Here is a picture of my mother and my aunt. The one on the right is my mom who’s now 79; her sister is 87 and I’m going to call her Aunt B.
They had another sister who died from Alzheimer‘s disease a few years ago. By the time she died, Aunt N didn’t recognize anybody, but at least her death was peaceful.
Her passing was the third death in that generation – my two aunts had husbands who had already passed away.
My mother is the black sheep of the family. As an aside, I have often wondered where the term “black sheep” comes from. It seems to smack of racism, but has not yet left the language. We also say when we kill plants in our garden that we don’t have a green thumb, but a “black thumb.” I am guessing that the origin of “black sheep” is similar in origin to the term “black swan” meaning that it is a rare event in normal circumstances.
And using that definition of rarity, I will give my mom that. Compared to her sisters, she was the rare bird (or sheep or swan). The youngest by a fair amount, she was the change of life baby. By the time she was born in 1934, Grandma was ready to get back to work and she didn’t let an unwanted pregnancy get in her way – she attended UCLA and received her degree in public health nursing, a newly created program. Eventually, she became the first school nurse in the Inglewood, California schools. My mom was under four when all this happened.
The good news for her was that her much older sisters (by eight and eleven years), really took to her and to a great extent, Aunt N became my mom’s mother.
I have often wondered when we romanticize the past, if we really understand what it was like – what the complexities of a particular family’s dynamics were. My grandmother wanted to return to work because, I suspect, she didn’t respect her husband’s ability to bring them above the lower middle classes. I’ve come to this conclusion based on many offhand comments by my mother and aunts over the years about their parents’ relationship – “Mama said don’t listen to Daddy,” “so we didn’t tell Daddy and went and bought it anyway,” and such.
Grandpa was a nice man, a good man who didn’t run around or drink, didn’t beat his wife or yell at his daughters. He and Grandma lost a son when the child was quite young, but I never heard him talk about this. Grandpa was proud of his daughters and loved his grandchildren. I remember a man who was disabled, sitting at his “desk” and reading newspapers and the Readers’ Digest, taking various vitamins and supplements (their house stank from all the pills he took), and doing a lot of arm strengthening exercises. He had a lot of body building magazines around and was the first person I ever knew who read Prevention. He distrusted doctors and democrats, starting with FDR.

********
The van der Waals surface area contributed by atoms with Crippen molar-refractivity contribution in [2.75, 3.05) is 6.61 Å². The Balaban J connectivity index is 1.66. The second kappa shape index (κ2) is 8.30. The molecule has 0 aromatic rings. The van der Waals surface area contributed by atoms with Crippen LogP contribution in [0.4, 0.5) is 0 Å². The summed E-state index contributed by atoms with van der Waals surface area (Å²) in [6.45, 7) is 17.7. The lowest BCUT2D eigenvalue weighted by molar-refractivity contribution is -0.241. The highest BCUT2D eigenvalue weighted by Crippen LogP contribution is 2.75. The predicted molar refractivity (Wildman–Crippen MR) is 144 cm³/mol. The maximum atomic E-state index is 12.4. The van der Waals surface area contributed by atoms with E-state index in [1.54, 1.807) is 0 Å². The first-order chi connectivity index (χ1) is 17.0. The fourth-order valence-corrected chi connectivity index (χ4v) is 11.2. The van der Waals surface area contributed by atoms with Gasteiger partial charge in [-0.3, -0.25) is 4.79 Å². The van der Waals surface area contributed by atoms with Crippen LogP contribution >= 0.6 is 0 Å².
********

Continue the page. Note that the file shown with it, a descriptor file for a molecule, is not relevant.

My grandmother was a frustrated woman living with Mr. Nice Guy. He wasn’t exciting, unless you found a guy who watched Lawrence Welk exciting, and being a letter carrier (which is what the early postal workers were called) wasn’t really a living wage if you were going to have three children who eventually you wanted to get through college (well, two out of three wasn’t too bad). She had ambitions, she wanted more.
So going to work was the route, the ticket up. Her income was what was going to make the difference in their lives. And it did.
My memory of my Grandma was of an unsmiling woman who always had something to do and someplace to go – now. She drove like a maniac; would get irritated at my cousin for making funny sounds (just little kid stuff), and made banana and honey sandwiches for my other cousins. She was hard working and did her duty.
Thankfully, Grandpa had a sense of humor and my aunts also married men with good senses of humor. So my memory of family gatherings was of laughter at in jokes and tall tales, many directed at Grandma. To her credit, she’d crack a smile and even occasionally would laugh at herself.
This pattern – of hard working, serious women married to men (equally hard working) with good senses of the absurd is one I figured out when I was in graduate school (why it took so long, I’ve no idea). Once I figured it out, though, I realized it was important for me, too. I’m a fairly typical woman from my family DNA – hardworking and serious. My husband has made me laugh every day that I have known him – which is about ten years now. That’s pretty remarkable.